Abbe Smith, a law professor at Georgetown who co-wrote a textbook on legal and judicial ethics, said that Alito should have recused himself. If she were representing a client and learned the judge had taken a gift from the party on the other side, Smith said, she would immediately move for recusal. “If I found out after the fact, I’d be outraged on behalf of my client,” she said. “And, frankly, I’d be outraged on behalf of the legal system.” 
The law that governs when justices must recuse themselves from a case sets a high but subjective standard. It requires justices to withdraw from any case when their “impartiality might reasonably be questioned.” But the court allows individual justices to interpret that requirement for themselves. Historically, they’ve almost never explained why they are or are not recusing themselves, and unlike lower court judges, their decisions cannot be appealed. 
Alito articulated his own standard during his Senate confirmation process, writing that he believed in stepping away from cases when “any possible question might arise.”
Can’t help but say $100,000 for the flight alone raises a lot of possible questions.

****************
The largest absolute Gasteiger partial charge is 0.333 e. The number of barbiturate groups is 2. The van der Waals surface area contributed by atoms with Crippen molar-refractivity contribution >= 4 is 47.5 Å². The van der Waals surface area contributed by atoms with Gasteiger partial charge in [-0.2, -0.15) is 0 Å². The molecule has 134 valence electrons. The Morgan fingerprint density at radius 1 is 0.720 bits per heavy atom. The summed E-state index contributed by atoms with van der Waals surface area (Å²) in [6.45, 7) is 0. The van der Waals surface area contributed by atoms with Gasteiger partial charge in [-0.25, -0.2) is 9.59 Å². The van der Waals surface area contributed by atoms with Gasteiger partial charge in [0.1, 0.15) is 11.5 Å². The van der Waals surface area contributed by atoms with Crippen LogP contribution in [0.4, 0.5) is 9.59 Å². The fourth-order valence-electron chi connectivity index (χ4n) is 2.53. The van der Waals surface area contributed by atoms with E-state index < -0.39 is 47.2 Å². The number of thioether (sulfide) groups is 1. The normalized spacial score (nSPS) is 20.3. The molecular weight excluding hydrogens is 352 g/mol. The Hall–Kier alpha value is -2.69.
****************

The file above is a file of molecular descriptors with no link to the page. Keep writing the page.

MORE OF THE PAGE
Or maybe it’s all about politics, rather than ethics:
In his statement, Leo did not address detailed questions about the trip, but he said “no objective and well-informed observer of the judiciary honestly could believe that they decide cases in order to cull favor with friends, or in return for a free plane seat or fishing trip.” He added that the public should wonder whether ProPublica’s coverage is “bait for reeling in more dark money from woke billionaires who want to damage this Supreme Court and remake it into one that will disregard the law by rubber stamping their disordered and highly unpopular cultural preferences.”
Given Alito wrote (and I still say, leaked) the Dobbs decision, one upsetting American politics and likely to be spoken of in the same way as Plessy or Dred Scott, complaining about “highly unpopular cultural preferences” is a bit rich. It’s also very revealing. Leonard Leo championed Alito’s nomination to the Court. He also is the common denominator between Singer and Alito. This story is less about Alito and a fishing trip, and more about how the rich and powerful stay rich and powerful. Read the report; there’s much more to this.

And it’s not like billionaires don’t have several advantages already: